[AS.] A stalk of horn, hollow at the lower end or quill and filled with pith, and fringed at the other end, forming part of a bird's wing or the covering of its body. Birds are the only animals that are clothed with feathers, and much of their beauty is due to the colors and markings of the feathers. Feathers grow from little sacs in the skin, and are horny and of much the same substance as the scales of reptiles. Soft downy feathers, which overlap one another, form the warm covering of the body. The large quill feathers of the tail and wings are useful for flying. On each side of the quill are barbs, which, cleaving closely to their neighbors by hooks or barbules, make up the web or vane. Lower barbs of a feather and downy feathers have no hooks on them. The tail feathers of the ostrich and other such birds also have no hooks. Birds always preen or trim their feathers with oil taken from an oil-gland at the end of the tail. This oil is most abundant in water-birds, and makes their feathers waterproof. Partridges and scratching birds have dingy feathers like the ground on which they live; pheasants and brilliantly-colored birds blend with the bright flowers and pretty fruits upon which they feed. The feathers of various birds form an important article of commerce. Feathers are useful as articles of trimming and ornament, and for the stuffing of beds and pillows. The quills of feathers were formerly made into pens, but the extensive manufacture of steel pens has supplied their place- Feathers for ornament are obtained from the ostrich, marabout, peacock, pheasant, bird of paradise, heron, osprey, and other birds.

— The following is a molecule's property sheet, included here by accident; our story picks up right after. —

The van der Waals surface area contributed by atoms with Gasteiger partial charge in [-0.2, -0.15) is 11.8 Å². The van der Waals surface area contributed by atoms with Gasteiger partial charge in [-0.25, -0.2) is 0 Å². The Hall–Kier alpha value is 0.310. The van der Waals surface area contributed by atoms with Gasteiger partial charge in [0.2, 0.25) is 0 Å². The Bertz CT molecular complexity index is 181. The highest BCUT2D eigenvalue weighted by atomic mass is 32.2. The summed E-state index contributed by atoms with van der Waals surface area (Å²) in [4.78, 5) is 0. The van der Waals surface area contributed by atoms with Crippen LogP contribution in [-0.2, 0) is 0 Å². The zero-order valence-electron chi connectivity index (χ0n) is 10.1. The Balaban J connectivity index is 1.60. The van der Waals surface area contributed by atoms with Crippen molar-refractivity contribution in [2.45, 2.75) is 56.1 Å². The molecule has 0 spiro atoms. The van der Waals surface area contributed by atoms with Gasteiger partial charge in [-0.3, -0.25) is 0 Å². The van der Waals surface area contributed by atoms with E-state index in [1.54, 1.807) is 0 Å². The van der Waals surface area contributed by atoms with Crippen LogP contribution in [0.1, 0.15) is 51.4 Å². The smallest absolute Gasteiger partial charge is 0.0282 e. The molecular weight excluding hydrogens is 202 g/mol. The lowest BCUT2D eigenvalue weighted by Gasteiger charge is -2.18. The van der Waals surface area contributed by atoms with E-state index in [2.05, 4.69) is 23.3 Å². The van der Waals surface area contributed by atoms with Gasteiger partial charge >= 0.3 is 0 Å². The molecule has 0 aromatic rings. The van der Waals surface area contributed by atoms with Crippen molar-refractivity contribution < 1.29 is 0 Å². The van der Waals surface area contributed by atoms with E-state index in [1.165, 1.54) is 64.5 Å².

FEATHERS. a, d shaft; b. aftershaft; c, barbs or web.